“You’re an artist,” said the young man.
“Mebbe. Don’t you think you’ve licked that plat about clean?” Uncle William looked at it approvingly. “It ain’t much work to wash dishes for you.”
At intervals during the day the artist demanded his clothes, each time a little more vigorously. Uncle William put him off. “I don’t see that picter of my house anywheres ’round,” he said when pressed too close.
“You sent it off?”
“Yes.” The young man was silent a minute. “Sergia took them—all of them—when I fell sick. They were not ready—not even framed. She was to send them to the committee. I have not heard.”
“I’ll go see ’em in the mornin’,” said Uncle William.
“I don’t know that you can—”
“Can’t anybody go in—if it’s an exhibit—by payin’ suthin’?”
“I mean, I don’t know that they’re hung.”
“Well, I wouldn’t bother about that. I’d like to see ’em jest as well if they ain’t hung. I’m putty tall, but I can scooch down as well as anybody. It’ll seem kind o’ good to see the ol’ place. I was thinkin’ this mornin’ I wish’t there was two-three rocks round somewheres. I guess that’s what picters are for. Some folks hev to live in New York—can’t get away. I sha’n’t mind if they ain’t hung up. I can see ‘em all right, scoochin’ a little.”
The young man smiled. “I don’t know that they’re accepted.”
“Why not—if she sent ’em?”
“Oh, she sent them all right. They may have been refused.”
“At an exhibit?”
“Well, up our way we don’t do like that. We take everything that comes in—pies and pickles and bedquilts and pumpkins and everything; putty triflin’ stuff, some of it, but they take it. This is different, I s’pose?”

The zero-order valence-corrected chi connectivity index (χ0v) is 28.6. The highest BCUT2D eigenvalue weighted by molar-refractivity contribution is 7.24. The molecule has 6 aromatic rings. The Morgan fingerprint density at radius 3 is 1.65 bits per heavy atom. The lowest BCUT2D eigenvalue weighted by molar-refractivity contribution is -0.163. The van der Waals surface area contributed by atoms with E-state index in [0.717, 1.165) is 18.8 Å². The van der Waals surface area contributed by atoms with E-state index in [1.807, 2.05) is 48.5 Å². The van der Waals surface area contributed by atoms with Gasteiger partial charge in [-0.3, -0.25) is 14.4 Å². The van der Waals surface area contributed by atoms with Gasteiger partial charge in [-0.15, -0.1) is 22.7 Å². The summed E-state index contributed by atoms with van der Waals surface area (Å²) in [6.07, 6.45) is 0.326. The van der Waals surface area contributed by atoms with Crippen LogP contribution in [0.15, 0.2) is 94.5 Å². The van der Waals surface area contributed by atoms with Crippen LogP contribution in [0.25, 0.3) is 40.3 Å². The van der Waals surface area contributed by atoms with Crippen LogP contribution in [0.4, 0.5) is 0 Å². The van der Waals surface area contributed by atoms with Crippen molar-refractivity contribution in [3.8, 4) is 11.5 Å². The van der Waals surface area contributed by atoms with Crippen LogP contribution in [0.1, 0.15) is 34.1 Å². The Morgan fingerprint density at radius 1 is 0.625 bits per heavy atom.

“A little. Yes. They only take the best—or what they call the best.” The tone was bitter.
Uncle William looked at him mildly. “Then they took yourn—every one on ’em. They was as good picters as I ever see.”
The artist’s face lightened a little. “They were good.” His thought dwelt on them lovingly.
Uncle William slipped quietly away to his room. The artist heard him moving about, opening and shutting bureau drawers, humming gently and fussing and talking in broken bits. Time passed. It was growing dark in the room.
The artist turned a little impatiently. “Hallo there!”
Uncle William stuck out his head. “Want suthin’?”
“What are you doing?” said the artist. It was almost querulous.
Uncle William came out, smoothing his neckerchief. It was a new one, blue like the sky. “I was fixin’ up a little to go see her. Do I look to suit you?” He moved nearer in the dusk with a kind of high pride. The tufts of hair stood erect on his round head, the neckerchief had a breezy knot with fluttering ends, and the coat hung from his great shoulders like a sail afloat.